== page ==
Charles H. Spurgeon-God Alone the Salvation of His People-A Sermon Delivered On Sabbath Morning, May 18, 1856

If you join anything to Christ, you can not see him so well

Spurgeon 1I beg thee, mark also, one reason why thou shouldest not look at anything else, and that is, if thou lookest at anything else thou canst not see Christ so well. “Oh!” thou sayest, “I can see Christ in his mercies.” but thou canst not see him so well there, as if you viewed his person. No man can look at two objects at the same time, and see both distinctly. You may afford a wink for the world, and a wink for Christ; but you cannot give Christ a whole look and a whole eye, and the world half an eye too. I beseech thee, Christian, do not try it. If thou lookest on the world, it will be a speck in thine eye, if thou trustest in anything but him, betwixt two stools thou wilt come to the ground, and a fearful fall wilt thou have. Therefore, Christian, look thou only on him. “He only is my rock and my salvation.”

Charles H. Spurgeon-God Alone the Salvation of His People-A Sermon Delivered On Sabbath Morning, May 18, 1856

Christ is grieved if you join anything to Him

November 30, 2015 Leave a comment

CharlesSpurgeonAgain, Christ is very grieved if you do it. Assuredly you do not desire to grieve him who shed his blood for you. Surely there is not one child of God here who would like to vex his blessed elder Brother. There cannot be one soul redeemed by blood who would like to see those sweet blessed eyes of our best beloved bedewed with tears. I know ye will not grieve your Lord; will ye? But I tell you ye will vex his noble spirit if ye love aught but him; for he is so fond of you, that he is jealous of your love. It is said, concerning his Father, that he is “a jealous God,” and he is a jealous Christ you have to deal with; therefore, put not your trust in chariots, stay not yourselves in horses, but say, “He only is my rock and my salvation.”

Charles H. Spurgeon-God Alone the Salvation of His People-A Sermon Delivered On Sabbath Morning, May 18, 1856

We are bound to put trust in God, give our love to God, all our hope in God, spend our life for God, and devote our whole being to God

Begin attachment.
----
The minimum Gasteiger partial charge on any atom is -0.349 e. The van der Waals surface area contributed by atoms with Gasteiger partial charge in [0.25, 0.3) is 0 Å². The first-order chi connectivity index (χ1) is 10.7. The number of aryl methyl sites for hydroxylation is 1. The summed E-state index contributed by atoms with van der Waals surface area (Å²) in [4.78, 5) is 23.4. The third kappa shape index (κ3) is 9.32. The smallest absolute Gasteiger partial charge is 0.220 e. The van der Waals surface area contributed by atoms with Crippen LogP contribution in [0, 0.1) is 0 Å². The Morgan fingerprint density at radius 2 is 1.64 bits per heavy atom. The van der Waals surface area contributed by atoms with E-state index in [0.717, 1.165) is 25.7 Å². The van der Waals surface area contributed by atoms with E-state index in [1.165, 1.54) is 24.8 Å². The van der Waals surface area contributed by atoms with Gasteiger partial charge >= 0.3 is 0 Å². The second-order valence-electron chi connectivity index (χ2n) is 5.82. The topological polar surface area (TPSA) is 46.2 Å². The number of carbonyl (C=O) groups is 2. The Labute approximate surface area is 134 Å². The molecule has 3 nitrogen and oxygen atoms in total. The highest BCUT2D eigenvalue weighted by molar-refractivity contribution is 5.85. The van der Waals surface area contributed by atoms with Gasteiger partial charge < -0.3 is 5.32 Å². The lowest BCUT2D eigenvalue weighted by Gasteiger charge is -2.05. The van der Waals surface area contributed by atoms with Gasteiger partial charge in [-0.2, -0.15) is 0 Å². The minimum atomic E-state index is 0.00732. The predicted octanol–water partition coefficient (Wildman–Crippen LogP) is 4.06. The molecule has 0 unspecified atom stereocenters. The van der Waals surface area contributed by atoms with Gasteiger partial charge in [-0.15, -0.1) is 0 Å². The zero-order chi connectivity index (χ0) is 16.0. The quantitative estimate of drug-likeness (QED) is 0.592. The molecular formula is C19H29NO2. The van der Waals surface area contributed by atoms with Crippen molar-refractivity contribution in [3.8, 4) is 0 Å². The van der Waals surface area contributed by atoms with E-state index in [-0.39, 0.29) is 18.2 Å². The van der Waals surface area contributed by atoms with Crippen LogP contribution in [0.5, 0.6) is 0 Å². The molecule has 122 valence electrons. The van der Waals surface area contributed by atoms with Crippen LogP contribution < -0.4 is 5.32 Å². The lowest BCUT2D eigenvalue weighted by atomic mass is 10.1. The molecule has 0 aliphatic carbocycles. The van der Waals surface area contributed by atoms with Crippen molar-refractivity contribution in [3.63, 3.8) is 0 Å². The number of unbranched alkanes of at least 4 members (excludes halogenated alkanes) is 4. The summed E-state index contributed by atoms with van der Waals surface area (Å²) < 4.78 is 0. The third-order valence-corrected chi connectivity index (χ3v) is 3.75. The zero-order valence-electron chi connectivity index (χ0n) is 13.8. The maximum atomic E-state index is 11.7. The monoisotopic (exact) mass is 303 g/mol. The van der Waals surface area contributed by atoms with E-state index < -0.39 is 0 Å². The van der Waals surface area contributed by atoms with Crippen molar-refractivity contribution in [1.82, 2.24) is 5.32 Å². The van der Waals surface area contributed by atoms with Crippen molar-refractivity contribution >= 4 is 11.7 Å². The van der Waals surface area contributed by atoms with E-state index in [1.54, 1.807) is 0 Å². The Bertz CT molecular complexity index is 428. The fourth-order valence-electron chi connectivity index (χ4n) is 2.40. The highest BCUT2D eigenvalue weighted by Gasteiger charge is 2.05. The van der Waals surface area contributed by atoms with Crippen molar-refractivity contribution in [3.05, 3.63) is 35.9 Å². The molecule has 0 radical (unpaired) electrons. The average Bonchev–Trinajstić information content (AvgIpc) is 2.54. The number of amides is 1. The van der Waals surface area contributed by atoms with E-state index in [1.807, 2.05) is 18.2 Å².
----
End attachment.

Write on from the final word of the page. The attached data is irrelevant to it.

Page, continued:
November 16, 2015 2 comments

CharlesSpurgeonAnd now, in the third place, we speak of THE GREAT DUTY. We have had the great experience, now we must have the great duty.

The great duty is–it God only be our rock, and we know it, are we not bound to put all our trust in God, to give all our love to God, to set all our hope upon God, to spend all our life for God, and to devote our whole being to God? If God be all I have, sure, all I have shall be God’s. If God alone is my hope, sure, I will put all my hope upon God, if the love of God is alone that which saves, sure he shall have my love alone. Come, let me talk to thee, Christian, for a little while, I want to warn thee not to have two Gods, two Christs, two friends, two husbands, two great fathers; not to have two fountains, two rivers, two suns, or two heavens, but to have only one. I want to bid thee now, as God hath put all salvation in himself, to bring all thyself unto God. Come, let me talk to thee!

Charles H. Spurgeon-God Alone the Salvation of His People-A Sermon Delivered On Sabbath Morning, May 18, 1856

A sinner’s faith is true faith when he believes as a sinner

November 9, 2015 1 comment

Spurgeon 3“Lord, I believe, help thou mine unbelief.” I like what Luther says “I would run into Christ’s arms if he had a drawn sword in his hands.” That is called venturesome believing, but as an old divine says, there is no such thing as venturesome believing, we cannot venture on Christ, it is no venture at all, there is no hap-hazard in the least degree. It is a holy and heavenly experience, when we can go to Christ, amid the storm, and say, “Oh! Jesus, I believe I am covered by thy blood,” when we can feel ourselves to be all over rags, and yet can say, “Lord, I believe that through Christ Jesus, ragged though I am, I am fully absolved.” A saint’s faith is little faith when he believes as a saint, but a sinner’s faith is true faith when he believes as a sinner. The faith, not of a sinless being but the faith of a sinful creature — that is the faith which delights God. Go, then Christian; ask that this may be thy experience, to learn each day, “He only is my rock and my salvation.”

Charles H. Spurgeon- God Alone the Salvation of His People-A Sermon Delivered On Sabbath Morning, May 18, 1856